Things are good... for now. They won't last.
That's the TL/DR summary of the latest IMF World Economic Outlook report released this morning. Like the last Financial Stability report, released in October, the sunny headline numbers - which show that global economic growth is expected to continue expanding over the next two years before the advent of the next slowdown some time after 2020 - conceal signs of growing concern buried deeper in the report.
Widening income inequality, a phenomenon the IMF says has been exacerbated by technological advancements, could lead to myriad problems down the road, from political unrest to worsening trade wars, that governments will need to grapple with.
Instead of slashing taxes, governments need to focus on raising workers sense of security in the face of radical technological changes, while more evenly distributing the benefits of strong economic growth and asset appreciation.
But first, some good news: Economic activity in 2017 ended on a high note, with second-half growth surpassing 4%, the strongest since the second half of 2010, bolstered by a recovery in investment.
In Japan, the US and China, growth exceeded the October 2017 World Economic Outlook forecasts while it also continued to improve gradually in commodity exporters. Despite the recent volatility in equity markets, financial conditions remain supportive even as bond yields have risen slightly following signs of firming inflation in the developed world. With broad-based momentum and expectations of a sizable fiscal expansion in the United States over this year and the next, global growth is now projected at 3.9% for 2018–19, a 0.2 percentage point upgrade for both years compared with the October 2017 forecast.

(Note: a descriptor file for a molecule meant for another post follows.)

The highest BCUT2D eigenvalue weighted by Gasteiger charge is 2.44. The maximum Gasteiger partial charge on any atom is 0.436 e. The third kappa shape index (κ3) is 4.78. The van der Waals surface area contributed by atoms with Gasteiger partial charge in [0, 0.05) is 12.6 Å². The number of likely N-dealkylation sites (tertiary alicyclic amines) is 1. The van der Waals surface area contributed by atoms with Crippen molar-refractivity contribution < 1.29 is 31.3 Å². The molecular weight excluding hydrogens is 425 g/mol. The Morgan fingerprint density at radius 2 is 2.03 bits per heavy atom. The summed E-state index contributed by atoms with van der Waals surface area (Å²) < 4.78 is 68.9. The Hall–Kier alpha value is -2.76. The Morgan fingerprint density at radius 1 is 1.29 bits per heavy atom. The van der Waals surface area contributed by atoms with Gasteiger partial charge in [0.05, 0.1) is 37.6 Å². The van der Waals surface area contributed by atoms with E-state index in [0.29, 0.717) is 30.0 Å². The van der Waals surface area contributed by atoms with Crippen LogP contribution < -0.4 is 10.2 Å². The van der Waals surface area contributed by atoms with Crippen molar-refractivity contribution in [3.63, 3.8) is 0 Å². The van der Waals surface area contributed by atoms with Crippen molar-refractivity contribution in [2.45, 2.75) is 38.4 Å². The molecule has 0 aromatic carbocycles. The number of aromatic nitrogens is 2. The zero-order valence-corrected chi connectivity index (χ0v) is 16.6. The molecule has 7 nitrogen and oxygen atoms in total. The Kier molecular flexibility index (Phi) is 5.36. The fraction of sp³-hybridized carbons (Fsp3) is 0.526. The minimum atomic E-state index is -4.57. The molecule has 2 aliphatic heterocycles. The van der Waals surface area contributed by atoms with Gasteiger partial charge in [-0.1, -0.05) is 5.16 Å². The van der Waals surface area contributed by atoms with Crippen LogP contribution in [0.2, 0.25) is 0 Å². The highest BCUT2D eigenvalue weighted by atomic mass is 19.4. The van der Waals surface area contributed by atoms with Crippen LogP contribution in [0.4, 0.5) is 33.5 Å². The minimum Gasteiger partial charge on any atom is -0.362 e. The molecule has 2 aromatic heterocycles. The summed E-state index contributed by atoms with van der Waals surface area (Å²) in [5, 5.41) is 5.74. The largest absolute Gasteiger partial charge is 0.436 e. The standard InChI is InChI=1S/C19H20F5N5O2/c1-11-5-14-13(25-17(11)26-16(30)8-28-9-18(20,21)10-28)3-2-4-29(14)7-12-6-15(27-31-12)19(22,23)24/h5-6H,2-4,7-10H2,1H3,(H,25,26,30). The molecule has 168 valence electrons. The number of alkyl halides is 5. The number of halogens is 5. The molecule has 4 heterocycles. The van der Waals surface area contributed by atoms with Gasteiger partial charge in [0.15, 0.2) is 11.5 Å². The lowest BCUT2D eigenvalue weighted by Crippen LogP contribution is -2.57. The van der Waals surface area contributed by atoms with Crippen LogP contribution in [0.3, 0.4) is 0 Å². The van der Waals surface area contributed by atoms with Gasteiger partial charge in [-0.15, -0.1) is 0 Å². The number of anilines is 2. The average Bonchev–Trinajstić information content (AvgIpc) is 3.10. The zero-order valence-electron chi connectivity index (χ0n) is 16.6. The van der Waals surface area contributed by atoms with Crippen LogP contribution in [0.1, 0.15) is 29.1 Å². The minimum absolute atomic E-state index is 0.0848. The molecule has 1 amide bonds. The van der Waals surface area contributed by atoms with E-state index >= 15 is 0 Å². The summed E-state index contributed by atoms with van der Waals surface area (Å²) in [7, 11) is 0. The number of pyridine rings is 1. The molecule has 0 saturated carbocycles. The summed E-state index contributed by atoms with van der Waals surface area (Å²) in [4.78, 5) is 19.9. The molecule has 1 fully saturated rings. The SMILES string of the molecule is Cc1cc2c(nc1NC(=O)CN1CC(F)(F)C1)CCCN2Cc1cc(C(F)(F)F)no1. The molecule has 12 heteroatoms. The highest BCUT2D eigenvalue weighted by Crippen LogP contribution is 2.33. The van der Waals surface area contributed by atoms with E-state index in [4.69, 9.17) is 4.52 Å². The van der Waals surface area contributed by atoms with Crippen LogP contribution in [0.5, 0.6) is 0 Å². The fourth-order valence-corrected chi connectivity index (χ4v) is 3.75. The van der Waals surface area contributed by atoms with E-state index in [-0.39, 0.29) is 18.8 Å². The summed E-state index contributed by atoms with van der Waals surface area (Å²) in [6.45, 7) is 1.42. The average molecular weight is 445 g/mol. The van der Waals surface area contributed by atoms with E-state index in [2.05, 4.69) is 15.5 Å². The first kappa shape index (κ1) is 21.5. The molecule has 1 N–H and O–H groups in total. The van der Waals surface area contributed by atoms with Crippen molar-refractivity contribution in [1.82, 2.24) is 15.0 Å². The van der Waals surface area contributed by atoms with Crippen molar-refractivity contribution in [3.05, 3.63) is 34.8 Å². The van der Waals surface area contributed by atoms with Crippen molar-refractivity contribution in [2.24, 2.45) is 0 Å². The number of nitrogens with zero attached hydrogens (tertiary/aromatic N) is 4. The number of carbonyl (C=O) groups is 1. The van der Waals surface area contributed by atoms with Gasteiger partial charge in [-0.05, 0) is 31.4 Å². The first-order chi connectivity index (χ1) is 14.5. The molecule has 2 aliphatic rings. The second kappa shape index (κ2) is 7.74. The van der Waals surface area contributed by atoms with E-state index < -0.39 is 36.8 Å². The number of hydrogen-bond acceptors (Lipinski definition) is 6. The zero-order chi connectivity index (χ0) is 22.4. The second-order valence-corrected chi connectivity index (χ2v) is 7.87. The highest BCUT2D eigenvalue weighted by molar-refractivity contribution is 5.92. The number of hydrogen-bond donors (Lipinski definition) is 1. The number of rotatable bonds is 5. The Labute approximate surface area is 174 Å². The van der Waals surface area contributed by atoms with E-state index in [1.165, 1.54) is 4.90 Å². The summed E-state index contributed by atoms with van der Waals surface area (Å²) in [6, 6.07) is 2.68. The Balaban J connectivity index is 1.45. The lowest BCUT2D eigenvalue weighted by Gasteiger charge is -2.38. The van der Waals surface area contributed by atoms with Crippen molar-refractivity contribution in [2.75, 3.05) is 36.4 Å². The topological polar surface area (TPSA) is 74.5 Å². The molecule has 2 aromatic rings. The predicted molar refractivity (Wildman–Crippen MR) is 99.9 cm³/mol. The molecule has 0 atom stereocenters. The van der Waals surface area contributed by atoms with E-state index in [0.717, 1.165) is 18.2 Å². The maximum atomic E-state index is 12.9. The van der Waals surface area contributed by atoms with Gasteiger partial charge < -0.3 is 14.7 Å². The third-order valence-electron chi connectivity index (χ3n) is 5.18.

But while the IMF modestly raised its growth forecasts for developed economies over the next two years, US fiscal policy is expected to soon turn contractionary in advanced economies for 2020–22 and more clearly contractionary in 2023, "when the investment-expensing provisions of US tax reform begin to expire."
Worse, the momentum will eventually slow - and then reverse- leaving countries with a challenging outlook over the medium term. Financial conditions are expected to tighten naturally as output gaps close and monetary policy normalizes. But crucially for the US, "tax reform will subtract momentum starting in 2020, and then more strongly as full investment expensing is phased out starting in 2023; and China’s transition to lower growth is expected to resume as credit growth and fiscal stimulus diminish."
And while the expected recovery in investment will help raise potential output, weak productivity trends and reduced labor force growth due to population aging constrain medium-term prospects in advanced economies.
"Global growth is on an upswing," the IMF says in its executive summary. "But favorable conditions will not last forever, and now is the moment to get ready for leaner times."
As for the short-term, here the IMF is growing increasingly concerned as well:
Risks around the short-term outlook are broadly balanced, but risks beyond the next several quarters are clearly to the downside.
Here's a summary of the major growth forecasts, courtesy of Bloomberg:
- The U.S. economy will grow 2.9 percent this year, up 0.2 percentage point from the fund’s forecast in January. The U.S. will expand at a 2.7 percent pace next year, also up 0.2 point from three months ago
- The IMF also raised its forecast for the euro area, predicting the currency zone will grow 2.4 percent in 2018, up 0.2 point from January. The fund left its forecast for euro-zone growth next unchanged, at 2 percent
- China will grow 6.6 percent this year and 6.4 percent in 2019, the fund said. Both forecasts were unchanged from three months ago
- The IMF also left its outlook for Japan flat, predicting the nation will expand at a 1.2 percent pace this year and 0.9 percent in 2019
- India will grow 7.4 percent this year and 7.8 percent in 2019, both unchanged from January
- The fund cut its forecast for Canada to 2.1 percent this year, down 0.2 point from three months ago
Here's a summary of the IMF's projections:
Read the report's executive summary below (pdf link):